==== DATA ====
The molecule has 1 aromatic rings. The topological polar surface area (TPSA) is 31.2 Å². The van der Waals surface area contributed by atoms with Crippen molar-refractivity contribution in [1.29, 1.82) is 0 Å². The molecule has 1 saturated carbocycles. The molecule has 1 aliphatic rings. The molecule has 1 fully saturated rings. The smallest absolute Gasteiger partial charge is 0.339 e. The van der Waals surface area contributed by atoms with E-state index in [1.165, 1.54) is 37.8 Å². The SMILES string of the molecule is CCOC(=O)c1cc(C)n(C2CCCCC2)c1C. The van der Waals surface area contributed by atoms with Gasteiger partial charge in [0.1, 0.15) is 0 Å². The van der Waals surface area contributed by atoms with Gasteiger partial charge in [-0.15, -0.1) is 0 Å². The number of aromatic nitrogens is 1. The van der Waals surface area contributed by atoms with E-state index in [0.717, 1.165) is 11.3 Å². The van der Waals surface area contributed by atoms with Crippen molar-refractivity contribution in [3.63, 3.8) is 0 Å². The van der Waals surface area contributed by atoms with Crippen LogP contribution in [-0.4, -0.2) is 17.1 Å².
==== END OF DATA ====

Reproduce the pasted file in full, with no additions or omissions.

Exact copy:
The molecule has 1 aromatic rings. The topological polar surface area (TPSA) is 31.2 Å². The van der Waals surface area contributed by atoms with Crippen molar-refractivity contribution in [1.29, 1.82) is 0 Å². The molecule has 1 saturated carbocycles. The molecule has 1 aliphatic rings. The molecule has 1 fully saturated rings. The smallest absolute Gasteiger partial charge is 0.339 e. The van der Waals surface area contributed by atoms with E-state index in [1.165, 1.54) is 37.8 Å². The SMILES string of the molecule is CCOC(=O)c1cc(C)n(C2CCCCC2)c1C. The van der Waals surface area contributed by atoms with Gasteiger partial charge in [0.1, 0.15) is 0 Å². The van der Waals surface area contributed by atoms with Gasteiger partial charge in [-0.15, -0.1) is 0 Å². The number of aromatic nitrogens is 1. The van der Waals surface area contributed by atoms with E-state index in [0.717, 1.165) is 11.3 Å². The van der Waals surface area contributed by atoms with Crippen molar-refractivity contribution in [3.63, 3.8) is 0 Å². The van der Waals surface area contributed by atoms with Crippen LogP contribution in [-0.4, -0.2) is 17.1 Å².